Neural Network Classifier: Artificial Neural Networks (ANNs) mimic the behavior of the human brain and have been effectively employed for ultrasound image classification. ANNs consist of input, hidden, and output layers, with interconnected nodes applying thresholds and weights. They are particularly suited for classification tasks.

4  Proposed Methodology

Early diagnosis remains the cornerstone of saving lives from cancer and thus has motivated researchers to explore the potential of computer-aided diagnosis (CAD) for cancer detection and classification tasks. Our proposed image processing model aims to improve the classification and segmentation accuracy of breast ultrasound images. The model is capable of categorizing the ultrasound images into normal, affected benign, or malignant. The image processing model is developed in steps by comparing the efficiencies of the most popular algorithms used in each image processing stage. A block diagram representation of the techniques and algorithms studied in each stage of the hybrid model development is illustrated in Fig. 5. A hybrid model is developed comparing the experimental results obtained from each stage of image processing.

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Figure 5: Different techniques and algorithms studied in the development of proposed hybrid model system

4.1 Hybrid Model Architecture—Flowchart and Its Algorithm

Highlighting feature of the proposed hybrid model is the collective use of best techniques in every stage of US image processing. The image processing pipeline starts with an efficient pre-processing stage powered by tailored eSRAD filtering that uses anisotropic diffusion (AD) filtering which is efficient towards reducing speckle noise in US images. A major limitation with AD filtering is its inability to preserve edges, which is addressed in eSRAD filtering by fixing the diffusion threshold based on the instantaneous variation coefficient (ICOV). Edge preserved, speckle reduced US images are segmented by using U-NET DNN. The U-NET architecture introduced in the model uses a 5-stage encoding powered by 2D Convolutional layers, ReLU layer, Max-pooling layer ending up in a bottleneck layer which is followed by 5-stage decoding carried out by transposed convolution layer, 2D convolution layer and ReLU layer. A fully connected layer and softmax layer follows the decoding stage and feeds the pixel classification layer which could effectively descriminate the background and the foreground pixels. Segmentation by U-NET is chosen, as it is experimentally proven effective compared to the conventional active contour (Snake) model. US image pre-processing and segmentation being done by tailored diffusion filtering and U-NET DNN, respectively, the classification stage of the hybrid model is chosen by conducting twelve different experiments to select the best techniques for feature extraction, selection and classification tasks. Based on experimental results, Genetic algorithm that uses classification accuracy based fitness function is used to select the most appropriate texture features extracted by GLCM. Comparing the classification accuracies, Bagging tree classifier is used in the proposed hybrid model for effective classification of lesions. Flowchart of the proposed model is given in Fig. 6 whereas its algorithm is detailed in Algorithm 3.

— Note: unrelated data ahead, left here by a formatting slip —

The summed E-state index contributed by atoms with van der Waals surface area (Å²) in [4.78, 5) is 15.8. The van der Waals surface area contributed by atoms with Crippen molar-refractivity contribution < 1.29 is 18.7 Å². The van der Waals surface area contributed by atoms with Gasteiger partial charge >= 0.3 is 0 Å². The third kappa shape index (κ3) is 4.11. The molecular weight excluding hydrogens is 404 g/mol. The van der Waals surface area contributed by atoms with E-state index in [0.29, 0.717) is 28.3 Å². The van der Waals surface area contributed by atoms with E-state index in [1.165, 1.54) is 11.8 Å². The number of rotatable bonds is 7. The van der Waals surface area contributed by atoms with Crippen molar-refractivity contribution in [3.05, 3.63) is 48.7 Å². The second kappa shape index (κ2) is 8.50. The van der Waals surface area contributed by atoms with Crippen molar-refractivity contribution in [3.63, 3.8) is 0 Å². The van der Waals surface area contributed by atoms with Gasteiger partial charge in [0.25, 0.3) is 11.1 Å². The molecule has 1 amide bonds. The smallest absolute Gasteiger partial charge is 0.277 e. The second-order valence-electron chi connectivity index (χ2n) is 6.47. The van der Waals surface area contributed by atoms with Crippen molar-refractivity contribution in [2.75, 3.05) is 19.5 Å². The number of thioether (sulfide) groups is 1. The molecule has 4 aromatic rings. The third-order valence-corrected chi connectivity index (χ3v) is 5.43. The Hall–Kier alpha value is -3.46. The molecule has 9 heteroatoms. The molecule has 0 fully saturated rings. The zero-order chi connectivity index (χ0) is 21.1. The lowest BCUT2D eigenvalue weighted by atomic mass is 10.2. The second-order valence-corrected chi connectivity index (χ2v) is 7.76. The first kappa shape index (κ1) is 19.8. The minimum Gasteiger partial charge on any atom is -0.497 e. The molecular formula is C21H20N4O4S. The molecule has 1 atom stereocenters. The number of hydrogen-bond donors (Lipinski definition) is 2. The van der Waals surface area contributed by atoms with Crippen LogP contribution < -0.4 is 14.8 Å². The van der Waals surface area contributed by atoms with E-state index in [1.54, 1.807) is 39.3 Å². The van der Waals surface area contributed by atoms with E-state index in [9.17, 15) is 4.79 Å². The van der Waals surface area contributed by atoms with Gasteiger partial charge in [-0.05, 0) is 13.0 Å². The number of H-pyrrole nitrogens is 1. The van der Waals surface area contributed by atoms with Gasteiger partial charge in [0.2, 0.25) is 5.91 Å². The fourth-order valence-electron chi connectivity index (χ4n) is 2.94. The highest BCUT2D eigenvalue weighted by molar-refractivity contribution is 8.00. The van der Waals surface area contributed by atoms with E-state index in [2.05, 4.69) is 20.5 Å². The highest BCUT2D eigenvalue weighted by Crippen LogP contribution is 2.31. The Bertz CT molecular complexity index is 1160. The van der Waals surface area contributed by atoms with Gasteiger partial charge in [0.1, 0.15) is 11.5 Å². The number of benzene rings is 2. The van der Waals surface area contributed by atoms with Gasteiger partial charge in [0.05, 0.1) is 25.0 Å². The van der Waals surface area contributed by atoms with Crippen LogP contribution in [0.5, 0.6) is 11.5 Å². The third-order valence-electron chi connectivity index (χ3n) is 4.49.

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Figure 6: Flowchart depicting the hybrid model algorithm

Image classification represents the final stage in image analysis. In our CAD system, ultrasound images are used and lesions are classified into normal, benign, or malignant. The Bagging Tree is an ensemble-based Bootstrap Aggregation algorithm that efficiently optimizes classifier robustness and accuracy, especially in high-dimensional data with missing values. Missing data values characterised by incomplete information about the patient or the anomaly being studied is a common issue with healthcare data analysis problems. Such a situation results from (i) information lost with time, (ii) missed data entry, (iii) incomplete data provided by patient or (iv) unskilled data annotation. Missing values result in degrading the prediction accuracy of an AI model. And thus developing AI model with robustness against missing values are gaining importance nowadays. Tree-based approaches and penalised regression approaches were found effective in handling high-dimensional data with missing values. One such approach is the Bagging tree classifier.

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5  Experimentation, Results and Analysis

5.1 Experimental Setup

The experiment was conducted on a workstation with an Intel(R) Core(TM) i5 Processor, 8 GB RAM, Intel Iris Xe Graphics Card, and 512 GB SSD. The proposed novel hybrid model for the effective classification after segmentation of lesions from the BUSI database suggests the uses of eSRAD filtering in the pre-processing stage, U-NET-based Segmentation methodology followed by feature extraction and feature selection by using GLCM and Genetic Algorithm and classification by bagging tree algorithm. The effectiveness of the above hybrid model is proven compared to the most competitive algorithm in each step of image processing. The experiment is carried out using MATLAB software and the BUSI online dataset.